Academic journal article Medium Aevum

Le Precieux Sang De Fecamp: Origine et Developpment D'un Mythe Chretien

Academic journal article Medium Aevum

Le Precieux Sang De Fecamp: Origine et Developpment D'un Mythe Chretien

Article excerpt

Jean-Guy Gouttebroze, Le Precieux Sang de Fecamp: origine et developpement d'un mythe chretien (Paris: Editions Honore Champion, 2000). III pp. ISBN 2-- 7453-0282-5. F. Fr. 160.00.

In c990 Duke Richard I of Normandy refounded the abbey of Holy Trinity at Fecamp, beside what was to become the ducal palace. In the early eleventh century, under William of Volpiano, the abbey was given to a group of Benedictine monks, by whom it was developed both as a training centre for priests and as a base for evangelization. Its importance in the Norman Church assured Fecamp of a regular flow of visitors; more surprisingly, it also attracted large numbers of pilgrims, who came to revere the abbey's famous relic, some drops of the blood of Christ. Jean-Guy Gouttebroze has relied on Latin and Old French texts of the end of the eleventh, the twelfth, and early thirteenth centuries to reconstruct the legends that quickly emerged to explain the presence of such a relic in Normandy. He sees elements of folklore, pagan superstition, and false etymologies mixing creatively with established Christian tradition, hagiography, and occasional reference to historical events to form a stirring narrative.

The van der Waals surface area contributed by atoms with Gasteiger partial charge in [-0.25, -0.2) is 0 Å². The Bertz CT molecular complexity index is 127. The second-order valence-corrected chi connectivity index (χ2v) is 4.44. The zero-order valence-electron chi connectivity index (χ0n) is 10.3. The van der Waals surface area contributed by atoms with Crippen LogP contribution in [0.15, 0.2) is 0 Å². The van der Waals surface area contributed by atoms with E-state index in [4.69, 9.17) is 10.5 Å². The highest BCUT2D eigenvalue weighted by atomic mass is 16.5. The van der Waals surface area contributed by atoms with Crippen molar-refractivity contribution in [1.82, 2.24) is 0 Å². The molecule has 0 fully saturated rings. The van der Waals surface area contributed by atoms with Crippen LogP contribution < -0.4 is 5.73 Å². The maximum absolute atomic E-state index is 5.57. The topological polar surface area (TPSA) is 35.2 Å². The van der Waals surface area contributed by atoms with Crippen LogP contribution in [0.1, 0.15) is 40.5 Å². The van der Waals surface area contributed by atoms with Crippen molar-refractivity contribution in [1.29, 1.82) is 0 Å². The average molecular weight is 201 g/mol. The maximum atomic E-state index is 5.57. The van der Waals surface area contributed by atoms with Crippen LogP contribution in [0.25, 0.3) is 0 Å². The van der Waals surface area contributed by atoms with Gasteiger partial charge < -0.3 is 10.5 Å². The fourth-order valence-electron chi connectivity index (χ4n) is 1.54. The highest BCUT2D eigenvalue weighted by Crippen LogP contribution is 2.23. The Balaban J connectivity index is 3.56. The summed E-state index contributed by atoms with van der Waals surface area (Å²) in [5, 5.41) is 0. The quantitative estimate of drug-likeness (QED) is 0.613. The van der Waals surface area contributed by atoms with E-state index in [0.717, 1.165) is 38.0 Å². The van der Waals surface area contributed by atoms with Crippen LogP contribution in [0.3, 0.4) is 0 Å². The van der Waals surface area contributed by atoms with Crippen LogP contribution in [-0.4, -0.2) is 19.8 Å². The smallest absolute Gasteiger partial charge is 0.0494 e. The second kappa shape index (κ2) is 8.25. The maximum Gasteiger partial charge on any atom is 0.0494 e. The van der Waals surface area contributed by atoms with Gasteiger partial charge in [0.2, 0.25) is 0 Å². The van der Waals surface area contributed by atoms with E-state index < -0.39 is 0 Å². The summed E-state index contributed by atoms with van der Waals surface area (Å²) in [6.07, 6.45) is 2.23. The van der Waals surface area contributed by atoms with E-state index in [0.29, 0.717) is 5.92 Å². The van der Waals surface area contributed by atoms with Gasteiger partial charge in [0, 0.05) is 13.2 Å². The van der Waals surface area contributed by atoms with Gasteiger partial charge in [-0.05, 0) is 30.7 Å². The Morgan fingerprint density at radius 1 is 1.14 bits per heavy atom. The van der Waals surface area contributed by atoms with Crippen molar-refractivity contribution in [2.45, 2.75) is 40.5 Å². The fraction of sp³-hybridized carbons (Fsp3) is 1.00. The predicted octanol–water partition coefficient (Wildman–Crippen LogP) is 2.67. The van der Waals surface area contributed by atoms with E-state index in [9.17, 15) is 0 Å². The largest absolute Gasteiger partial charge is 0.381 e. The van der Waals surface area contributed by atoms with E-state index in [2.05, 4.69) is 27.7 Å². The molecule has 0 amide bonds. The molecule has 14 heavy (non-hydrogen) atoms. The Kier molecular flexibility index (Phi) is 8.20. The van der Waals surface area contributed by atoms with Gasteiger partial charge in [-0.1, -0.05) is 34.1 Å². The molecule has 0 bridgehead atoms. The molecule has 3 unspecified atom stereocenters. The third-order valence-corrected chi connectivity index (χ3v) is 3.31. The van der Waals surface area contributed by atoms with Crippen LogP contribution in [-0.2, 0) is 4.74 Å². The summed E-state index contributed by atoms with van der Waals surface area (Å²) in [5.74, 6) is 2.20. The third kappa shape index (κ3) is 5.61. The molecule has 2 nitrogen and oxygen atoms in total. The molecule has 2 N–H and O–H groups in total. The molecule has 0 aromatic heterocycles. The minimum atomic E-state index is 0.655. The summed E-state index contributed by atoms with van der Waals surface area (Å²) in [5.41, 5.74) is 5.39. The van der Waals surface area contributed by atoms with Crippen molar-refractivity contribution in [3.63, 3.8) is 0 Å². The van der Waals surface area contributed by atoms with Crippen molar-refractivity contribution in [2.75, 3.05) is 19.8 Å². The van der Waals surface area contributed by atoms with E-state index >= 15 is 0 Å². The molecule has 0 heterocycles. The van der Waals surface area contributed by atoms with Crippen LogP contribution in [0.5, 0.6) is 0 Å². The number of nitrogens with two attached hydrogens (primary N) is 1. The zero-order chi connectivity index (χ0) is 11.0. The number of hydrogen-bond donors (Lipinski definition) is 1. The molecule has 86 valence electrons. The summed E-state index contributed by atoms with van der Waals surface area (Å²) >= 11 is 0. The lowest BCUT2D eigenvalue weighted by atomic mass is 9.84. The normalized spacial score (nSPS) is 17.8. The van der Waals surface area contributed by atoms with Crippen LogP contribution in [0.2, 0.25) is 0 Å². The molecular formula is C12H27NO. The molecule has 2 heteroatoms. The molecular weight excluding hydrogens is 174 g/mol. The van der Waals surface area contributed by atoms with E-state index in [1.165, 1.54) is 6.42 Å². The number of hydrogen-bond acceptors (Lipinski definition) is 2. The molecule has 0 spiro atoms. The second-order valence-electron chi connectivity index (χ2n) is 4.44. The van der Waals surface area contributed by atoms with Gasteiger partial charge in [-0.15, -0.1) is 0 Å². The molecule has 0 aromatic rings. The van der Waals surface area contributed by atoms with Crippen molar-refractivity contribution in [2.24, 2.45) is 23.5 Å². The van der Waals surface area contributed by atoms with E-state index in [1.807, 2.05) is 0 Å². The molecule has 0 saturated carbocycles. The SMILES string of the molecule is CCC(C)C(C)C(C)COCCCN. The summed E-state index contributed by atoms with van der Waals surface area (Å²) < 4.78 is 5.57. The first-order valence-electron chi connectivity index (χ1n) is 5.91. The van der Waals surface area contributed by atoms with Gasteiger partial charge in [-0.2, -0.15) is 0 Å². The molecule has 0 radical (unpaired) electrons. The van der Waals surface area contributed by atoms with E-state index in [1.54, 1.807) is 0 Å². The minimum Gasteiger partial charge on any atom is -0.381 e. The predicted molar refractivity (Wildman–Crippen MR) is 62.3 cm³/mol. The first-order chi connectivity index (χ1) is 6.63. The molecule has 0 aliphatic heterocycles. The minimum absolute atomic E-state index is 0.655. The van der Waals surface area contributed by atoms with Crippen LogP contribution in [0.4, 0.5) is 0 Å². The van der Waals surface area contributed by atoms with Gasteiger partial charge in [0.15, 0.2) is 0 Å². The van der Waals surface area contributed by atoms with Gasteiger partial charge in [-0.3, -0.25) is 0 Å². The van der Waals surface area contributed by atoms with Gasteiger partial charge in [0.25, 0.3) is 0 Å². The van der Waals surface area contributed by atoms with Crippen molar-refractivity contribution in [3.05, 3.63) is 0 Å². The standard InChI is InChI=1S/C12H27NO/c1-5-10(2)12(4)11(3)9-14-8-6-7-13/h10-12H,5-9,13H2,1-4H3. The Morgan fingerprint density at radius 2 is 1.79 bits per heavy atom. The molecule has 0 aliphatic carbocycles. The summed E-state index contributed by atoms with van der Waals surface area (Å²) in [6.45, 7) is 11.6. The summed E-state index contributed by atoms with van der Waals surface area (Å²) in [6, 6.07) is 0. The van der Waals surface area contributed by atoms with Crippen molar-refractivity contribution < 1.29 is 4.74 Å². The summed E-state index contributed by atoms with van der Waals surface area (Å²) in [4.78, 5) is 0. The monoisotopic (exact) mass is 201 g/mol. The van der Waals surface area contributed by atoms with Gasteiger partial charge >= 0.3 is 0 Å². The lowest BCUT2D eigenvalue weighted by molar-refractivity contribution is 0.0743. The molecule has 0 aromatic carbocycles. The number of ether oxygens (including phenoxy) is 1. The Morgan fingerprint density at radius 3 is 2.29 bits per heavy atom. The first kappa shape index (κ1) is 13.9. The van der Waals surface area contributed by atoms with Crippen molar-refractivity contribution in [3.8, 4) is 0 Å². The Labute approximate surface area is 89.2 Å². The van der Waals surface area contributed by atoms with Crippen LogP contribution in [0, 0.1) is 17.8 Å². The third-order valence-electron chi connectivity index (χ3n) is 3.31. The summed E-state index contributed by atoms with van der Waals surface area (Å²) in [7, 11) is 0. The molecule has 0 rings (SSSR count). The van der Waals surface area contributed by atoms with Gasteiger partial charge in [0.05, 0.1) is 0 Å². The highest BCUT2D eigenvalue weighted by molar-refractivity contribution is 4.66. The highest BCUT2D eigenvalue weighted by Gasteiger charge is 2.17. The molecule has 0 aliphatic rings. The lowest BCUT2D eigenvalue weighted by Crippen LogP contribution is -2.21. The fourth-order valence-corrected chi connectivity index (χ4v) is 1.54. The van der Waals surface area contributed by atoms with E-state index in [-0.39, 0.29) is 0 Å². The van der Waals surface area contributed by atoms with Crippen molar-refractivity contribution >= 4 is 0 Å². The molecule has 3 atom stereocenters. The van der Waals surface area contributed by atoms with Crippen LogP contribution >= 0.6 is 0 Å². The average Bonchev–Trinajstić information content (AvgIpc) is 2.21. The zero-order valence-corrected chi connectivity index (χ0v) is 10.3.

The first mention of Fecamp as especially connected with Christ's blood was an early eucharistic miracle, the conversion of the bread and wine into the visible body and blood of Christ, alleged by a later monastic writer to have taken place during mass in a church near Fecamp at the time at which the abbey was being consecrated in the presence of Duke Richard I. …

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